Meet Greek-American Author Joanna Eleftheriou
Greek-American Author Joanna Eleftheriou is a fascinating individual. Like many Greek-Americans, she straddles two different cultures, two different worlds. But Joanna also straddles a third—Cypriot. Born in Queens, NY to a Greek-Cypriot father and a Greek-American mother with roots in Constantinople, Karpenisi, and Sparti, she weaves the varied customs and traditions—even dialect—of these places into a distinct and multi-faceted tapestry, yarns from each locale adding texture and color. Each shaping her life and perspective.
Joanna’s father long dreamed of returning to his homeland. When she was in her early teens, her family moved to Cyprus. She’d attended Greek-American school in New York. Attended Orthodox Church. No kid wants to leave their friends, but Joanna felt she at least had language, religion, and culture on her side. To her surprise, she found a new world. Not only did she have to learn the nuances of the dialect, but also the Cypriot customs.
She returned to the US to attend university. Joanna has studied at Cornell University and the Center for Ottoman, Byzantine, and Modern Greek Studies in Birmingham (UK). She earned a doctorate in creative writing from the University of Missouri.
A contributing editor to Assay: A Journal of Nonfiction Studies, she’s also the book reviews editor at the Journal of Modern Greek Studies, and a fellow of the Virginia Center for the Creative Arts. She’s an Assistant Professor of English at Christopher Newport University in Virginia Beach, VA.
Though she travels regularly to Cyprus, in the summers, she can be found in Greece teaching Greek language and culture at Writing Workshops in Greece. This Way Back is her first book.
Becoming a writer
She grew up on novels by Laura Ingalls Wilder, and likened herself to the author, living in a new frontier. Like many American kids of the time, Joanna’s reading list including The Babysitters Club, Anne of Green Gables. Attending high school completely immersed in a foreign language, she worked hard to be able to understand new texts. The poetic nature of the Greek language gave her entry into things that would shape her, individually, and ultimately, in her work.
“Poetry came alive for me in high school,” Joanna said. “Greek and English poetry. It blew my mind with the possibility of expressing what’s inside me. I realized what you could capture with words. That I could capture who I was and what I felt. I wanted more than anything to be able to do that.”
She said that knowing two languages deepened her ability to write.
“I’m constantly aware of multiple ways of phrasing things. I bring in untranslatable words like meraki and kefi. Part of that drive to write is that I want to fill the gap. My English-speaking mind can’t fill the gap of what my Greek-speaking mind knows. There are multiple possibilities each language doesn’t present that create a sense of possibility.”
Inspired by things she “can’t understand”, she strives to tell what’s she’s feeling.
“In my writing classes, I say that’s not enough. No one really cares. But once you make it into art, into something the reader can see themselves in—that’s when they care. Like the unsent letter to my father that’s in This Way Back. I wanted to tell him something, I really needed to get it out. I wanted readers to be able to access their own vulnerable connections with their fathers. That type of intimacy is what literature is for. I write to discover, teach to empower, read to feel less alone.”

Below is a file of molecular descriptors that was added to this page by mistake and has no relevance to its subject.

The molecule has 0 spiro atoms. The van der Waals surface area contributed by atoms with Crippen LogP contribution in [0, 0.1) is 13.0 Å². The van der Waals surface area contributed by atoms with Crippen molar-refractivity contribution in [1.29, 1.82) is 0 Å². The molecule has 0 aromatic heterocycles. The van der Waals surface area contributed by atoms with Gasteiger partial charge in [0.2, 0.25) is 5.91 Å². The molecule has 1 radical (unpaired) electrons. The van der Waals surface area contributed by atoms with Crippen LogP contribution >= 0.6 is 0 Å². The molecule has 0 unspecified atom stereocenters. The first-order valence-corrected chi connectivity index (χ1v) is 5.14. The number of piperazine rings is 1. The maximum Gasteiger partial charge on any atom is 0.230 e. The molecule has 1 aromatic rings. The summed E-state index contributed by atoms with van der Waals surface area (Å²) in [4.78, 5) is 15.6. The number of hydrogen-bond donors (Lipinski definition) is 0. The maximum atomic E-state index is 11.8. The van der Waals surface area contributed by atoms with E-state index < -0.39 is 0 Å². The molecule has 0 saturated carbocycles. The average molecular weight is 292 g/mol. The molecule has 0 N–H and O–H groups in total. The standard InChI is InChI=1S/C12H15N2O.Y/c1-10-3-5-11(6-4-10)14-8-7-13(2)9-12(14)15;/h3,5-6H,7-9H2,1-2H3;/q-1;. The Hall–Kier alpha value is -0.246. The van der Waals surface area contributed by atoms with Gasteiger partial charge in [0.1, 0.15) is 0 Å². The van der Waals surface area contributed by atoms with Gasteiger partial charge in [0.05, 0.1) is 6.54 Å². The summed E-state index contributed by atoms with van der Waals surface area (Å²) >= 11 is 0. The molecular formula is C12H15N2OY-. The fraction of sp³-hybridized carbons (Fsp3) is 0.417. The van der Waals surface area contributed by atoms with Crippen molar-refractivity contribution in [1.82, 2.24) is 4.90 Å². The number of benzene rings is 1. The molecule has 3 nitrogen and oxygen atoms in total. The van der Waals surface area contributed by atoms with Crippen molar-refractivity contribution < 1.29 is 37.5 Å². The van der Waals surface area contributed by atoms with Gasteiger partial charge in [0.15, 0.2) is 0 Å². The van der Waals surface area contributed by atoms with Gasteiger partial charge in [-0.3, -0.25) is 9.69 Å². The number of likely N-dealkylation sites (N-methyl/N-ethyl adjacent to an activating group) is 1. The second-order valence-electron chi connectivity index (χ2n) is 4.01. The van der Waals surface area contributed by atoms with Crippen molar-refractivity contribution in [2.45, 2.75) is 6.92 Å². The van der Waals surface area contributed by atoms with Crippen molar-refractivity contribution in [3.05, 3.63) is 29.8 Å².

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About This Way Back
The book is a collection of essays written over the course of 14 years.
“I was still living the experiences necessary for the book to come whole, until recently,” she shared.
Published in 2020, the book has found a small but devoted audience. Many have contacted her personally to tell her much they enjoyed it.
Through the essays, we follow Joanna on her life’s journey. From her early years in New York, to living in Cyprus for 10 years. She shares how the influences of being Greek, Cypriot, and Americans shaped her.
“Few Americans even know about Cyprus. It’s confusing to explain that it’s another country, smaller than Connecticut, 60 miles from Syria, but we speak Greek but only in part not occupied by Turkish forces. This is kind of forgotten in spaces that are totally American.”
She shares much about Cyprus and her history, even her trek to the occupied North. And so much more. Some might call it a memoir, and that’s OK.
“Because the most important thing for me in the book are ideas—what it means to be part of a country, ethics, belonging. Even how we treat historical monuments. I mention three times in the book that statues used to be painted and we ignore that.”
Review of This Way Back
Joanna Eleftheriou bares her soul in This Way Back. With her elegant prose, she beautifully captures that sense of nostos, our longing for home. But what is home? As a Greek-American, I can relate to the romantic notions we create of a place. And then when we arrive there, it’s not as we envisioned. She gives words to our feelings. She invites us deep into her world. A world in which she not only finds herself, but we find ourselves. In these pages, she finds the courage to be her true self, and gives us the courage to be who we are. From unwritten letters to her father, tales of straddling cultures and homes, to finding her true place in the world, she weaves and warps her tapestry, and adds dimension to our own. Add This Way Back to your list.
By Joanna Eleftheriou
West Virginia University Press, 1st Edition, October 1, 2020
ISBN-10 : 1949199665
ISBN-13 : 978-1949199666
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